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Online Catalog of Educational Courses and Resources


Page 1 of 3 of Users' Guide
Welcome to the Online Catalog of Courses and Educational Resources. There are many ways we have for you to find what you want from this catalog:
  1. Using the "Search for Topic or Format-Text" box you can filter the selections by
      a. Keywords, such as "in-circuit," "environment," etc.
      b. Course formats, such as "public," "private," etc.
  2. Read the "What You Will Learn" section next to each course.
  3. For each course of interest, you can click the hyperlinked "Details" to see the detailed course outline.
  4. Check the "Select" button next to titles that are of interest to you.
  5. Press the "More on Selected Titles" button to see what formats and dates are available for these selected courses.
Search for Topic or Format-Text:
4 Records Found
Select A Title What You Will Learn Details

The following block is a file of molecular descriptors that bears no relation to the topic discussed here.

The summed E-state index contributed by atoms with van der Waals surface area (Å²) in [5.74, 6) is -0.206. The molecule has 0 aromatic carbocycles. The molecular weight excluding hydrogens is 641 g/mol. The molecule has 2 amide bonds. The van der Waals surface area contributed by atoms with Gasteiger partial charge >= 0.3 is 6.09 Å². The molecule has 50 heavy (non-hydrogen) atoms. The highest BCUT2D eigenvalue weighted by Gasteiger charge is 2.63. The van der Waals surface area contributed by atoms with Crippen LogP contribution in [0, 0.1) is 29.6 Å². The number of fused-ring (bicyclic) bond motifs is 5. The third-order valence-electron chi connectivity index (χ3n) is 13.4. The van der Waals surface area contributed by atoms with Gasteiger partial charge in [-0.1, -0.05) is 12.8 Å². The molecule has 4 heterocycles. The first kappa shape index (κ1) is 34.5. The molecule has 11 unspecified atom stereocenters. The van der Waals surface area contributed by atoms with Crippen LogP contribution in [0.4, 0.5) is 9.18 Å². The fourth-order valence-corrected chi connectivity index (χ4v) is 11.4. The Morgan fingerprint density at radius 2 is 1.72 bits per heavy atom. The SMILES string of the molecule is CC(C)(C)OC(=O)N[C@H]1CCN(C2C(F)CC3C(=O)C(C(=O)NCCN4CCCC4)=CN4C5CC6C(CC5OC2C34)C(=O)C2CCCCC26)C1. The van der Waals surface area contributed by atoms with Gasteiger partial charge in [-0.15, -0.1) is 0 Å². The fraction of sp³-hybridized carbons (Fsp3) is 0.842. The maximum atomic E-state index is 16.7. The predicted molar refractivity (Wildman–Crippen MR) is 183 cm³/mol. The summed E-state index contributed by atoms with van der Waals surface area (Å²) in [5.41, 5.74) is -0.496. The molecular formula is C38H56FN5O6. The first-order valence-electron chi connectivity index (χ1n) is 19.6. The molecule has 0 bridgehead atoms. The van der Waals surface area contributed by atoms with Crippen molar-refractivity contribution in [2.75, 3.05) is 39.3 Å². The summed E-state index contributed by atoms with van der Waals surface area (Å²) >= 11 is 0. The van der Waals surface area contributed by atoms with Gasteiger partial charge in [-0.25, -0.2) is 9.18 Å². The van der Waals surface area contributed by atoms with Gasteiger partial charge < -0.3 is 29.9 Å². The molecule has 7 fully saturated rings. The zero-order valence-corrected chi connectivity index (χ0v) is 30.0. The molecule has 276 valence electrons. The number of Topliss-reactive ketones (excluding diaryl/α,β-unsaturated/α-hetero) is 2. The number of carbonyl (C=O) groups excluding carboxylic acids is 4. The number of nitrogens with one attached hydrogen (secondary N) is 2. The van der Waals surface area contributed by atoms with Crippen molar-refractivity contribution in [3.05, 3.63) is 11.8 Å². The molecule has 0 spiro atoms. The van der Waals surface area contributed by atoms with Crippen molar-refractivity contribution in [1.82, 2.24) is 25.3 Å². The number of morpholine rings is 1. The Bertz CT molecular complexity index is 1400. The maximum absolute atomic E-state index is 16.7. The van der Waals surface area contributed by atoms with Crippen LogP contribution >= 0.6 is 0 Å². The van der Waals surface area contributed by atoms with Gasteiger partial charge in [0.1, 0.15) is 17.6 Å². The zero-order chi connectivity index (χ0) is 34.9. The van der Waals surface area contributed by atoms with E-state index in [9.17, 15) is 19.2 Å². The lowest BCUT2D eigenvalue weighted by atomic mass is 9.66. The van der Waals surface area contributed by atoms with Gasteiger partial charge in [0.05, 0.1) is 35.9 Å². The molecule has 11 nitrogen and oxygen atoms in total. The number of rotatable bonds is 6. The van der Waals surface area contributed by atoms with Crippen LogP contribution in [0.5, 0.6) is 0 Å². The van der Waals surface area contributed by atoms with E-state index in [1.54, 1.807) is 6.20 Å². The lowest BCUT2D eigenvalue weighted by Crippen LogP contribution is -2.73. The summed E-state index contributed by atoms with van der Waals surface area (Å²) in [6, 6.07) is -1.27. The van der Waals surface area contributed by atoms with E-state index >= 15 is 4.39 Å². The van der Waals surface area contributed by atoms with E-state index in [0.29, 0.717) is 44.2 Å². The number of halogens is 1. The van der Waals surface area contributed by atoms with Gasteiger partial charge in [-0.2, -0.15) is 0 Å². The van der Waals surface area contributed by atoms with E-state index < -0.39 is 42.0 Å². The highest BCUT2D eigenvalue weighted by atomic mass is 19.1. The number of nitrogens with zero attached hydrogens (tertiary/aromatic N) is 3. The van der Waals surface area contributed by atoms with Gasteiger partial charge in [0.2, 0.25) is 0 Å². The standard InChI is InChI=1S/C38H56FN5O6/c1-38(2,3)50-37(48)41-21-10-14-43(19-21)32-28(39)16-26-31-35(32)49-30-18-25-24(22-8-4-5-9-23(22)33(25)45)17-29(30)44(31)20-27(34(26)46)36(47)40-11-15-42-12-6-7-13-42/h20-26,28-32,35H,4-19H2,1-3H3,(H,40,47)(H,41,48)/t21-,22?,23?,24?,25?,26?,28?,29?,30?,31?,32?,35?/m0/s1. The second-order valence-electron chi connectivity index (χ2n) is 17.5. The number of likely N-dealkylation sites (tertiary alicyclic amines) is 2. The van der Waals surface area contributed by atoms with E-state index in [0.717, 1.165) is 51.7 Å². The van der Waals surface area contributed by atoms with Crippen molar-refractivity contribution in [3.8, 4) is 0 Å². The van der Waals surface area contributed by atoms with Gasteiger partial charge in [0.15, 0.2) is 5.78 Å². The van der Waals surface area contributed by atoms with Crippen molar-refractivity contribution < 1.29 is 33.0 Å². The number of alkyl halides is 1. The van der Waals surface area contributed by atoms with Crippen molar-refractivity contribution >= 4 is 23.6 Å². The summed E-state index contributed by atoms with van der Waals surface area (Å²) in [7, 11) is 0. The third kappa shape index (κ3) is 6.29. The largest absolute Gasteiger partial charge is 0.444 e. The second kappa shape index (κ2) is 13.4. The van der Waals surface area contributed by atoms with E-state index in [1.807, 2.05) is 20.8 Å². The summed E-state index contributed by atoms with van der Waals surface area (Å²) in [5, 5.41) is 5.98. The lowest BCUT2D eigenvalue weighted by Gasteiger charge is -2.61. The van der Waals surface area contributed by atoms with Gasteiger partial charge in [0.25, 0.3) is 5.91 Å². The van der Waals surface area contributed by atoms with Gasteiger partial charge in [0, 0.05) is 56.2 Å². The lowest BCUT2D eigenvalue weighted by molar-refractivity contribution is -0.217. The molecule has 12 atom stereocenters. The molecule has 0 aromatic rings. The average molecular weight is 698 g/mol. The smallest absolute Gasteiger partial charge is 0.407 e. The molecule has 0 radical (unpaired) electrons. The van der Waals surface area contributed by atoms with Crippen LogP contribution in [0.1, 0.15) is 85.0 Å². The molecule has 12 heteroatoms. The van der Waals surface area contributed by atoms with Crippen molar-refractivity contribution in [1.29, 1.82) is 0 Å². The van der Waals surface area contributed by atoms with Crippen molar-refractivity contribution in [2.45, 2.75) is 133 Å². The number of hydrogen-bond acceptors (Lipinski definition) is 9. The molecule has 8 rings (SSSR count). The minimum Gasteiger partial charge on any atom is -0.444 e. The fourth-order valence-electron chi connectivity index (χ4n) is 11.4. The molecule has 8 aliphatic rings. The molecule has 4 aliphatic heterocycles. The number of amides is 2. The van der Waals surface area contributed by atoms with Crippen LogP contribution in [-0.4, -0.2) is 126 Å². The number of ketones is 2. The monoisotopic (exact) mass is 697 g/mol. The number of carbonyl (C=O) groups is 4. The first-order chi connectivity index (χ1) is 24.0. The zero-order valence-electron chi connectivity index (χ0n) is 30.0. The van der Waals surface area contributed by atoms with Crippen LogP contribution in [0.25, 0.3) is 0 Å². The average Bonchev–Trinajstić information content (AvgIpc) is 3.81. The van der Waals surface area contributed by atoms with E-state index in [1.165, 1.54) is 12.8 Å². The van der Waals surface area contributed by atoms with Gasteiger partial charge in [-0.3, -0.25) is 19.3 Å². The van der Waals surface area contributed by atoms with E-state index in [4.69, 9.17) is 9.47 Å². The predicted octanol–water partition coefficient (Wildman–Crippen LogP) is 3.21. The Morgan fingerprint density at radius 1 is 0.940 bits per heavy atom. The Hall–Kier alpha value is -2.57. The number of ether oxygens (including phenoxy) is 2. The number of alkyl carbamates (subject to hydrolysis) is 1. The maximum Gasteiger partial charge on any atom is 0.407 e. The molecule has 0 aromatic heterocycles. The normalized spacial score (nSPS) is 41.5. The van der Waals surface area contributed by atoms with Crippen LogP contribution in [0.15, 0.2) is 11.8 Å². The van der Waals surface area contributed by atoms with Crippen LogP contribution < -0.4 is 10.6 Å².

Contaminants and Moisture Can Disrupt Your Electronics Course description This course provides details about the root causes of many poorly understood electronic failures. The chemistry encountered in many end-use environments will be covered at length. We will discuss sources of contamination and the adverse effects of contamination on high-rel electronic systems. This understanding will enable participants to create more complete and accurate testing protocols for evaluating the true long-term reliability of new electronic designs, materials and processes. This understanding will also help organizations to troubleshoot production and field problems with existing electronic designs, materials and processes. Illustrated lectures and classroom discussion reveal the dangerous yet little recognized synergistic (that is, combined) field conditions of contamination + moisture, especially when field thermal and vibration stresses are added. These conditions will cause the premature failure of many forms of allegedly strong and highly reliable (but actually weak and unreliable - vulnerable) electronic equipment. Current production testing and screening protocols (as well as reliability studies) largely ignore these dangerous combined environments. Ever-smaller feature sizes and separations, plus smaller signal levels and higher frequencies all act to increase vulnerability to contaminants and moisture. Without proper testing, too much blind trust is being placed in supposedly safe conformal coatings and other protective measures. Subtle changes in test protocols, which can cause major differences in the results, will be discussed, along with some of the limitations of present measuring and monitoring equipment. A major topic: the optimum point in the production cycle at which to screen. Objectives High reliability electronic systems utilizing new designs and expanded systems integration are required to meet performance based specifications. Contracts should include some form of laboratory validation method prior to (1) awarding the contract, (2) making milestone payments, and (3) assessing penalty clauses if fielded equipment fails to perform fully. Upon completion of this course, participants will realize the potential cost savings of highly accelerated life testing (HALT) that combines contamination with traditional testing protocols. The course will enable participants to generate more realistic test data needed for (1) predicting long term reliability and for (2) predicting warranty/infant mortality. June 16-18, 2003 in Santa Barbara More ...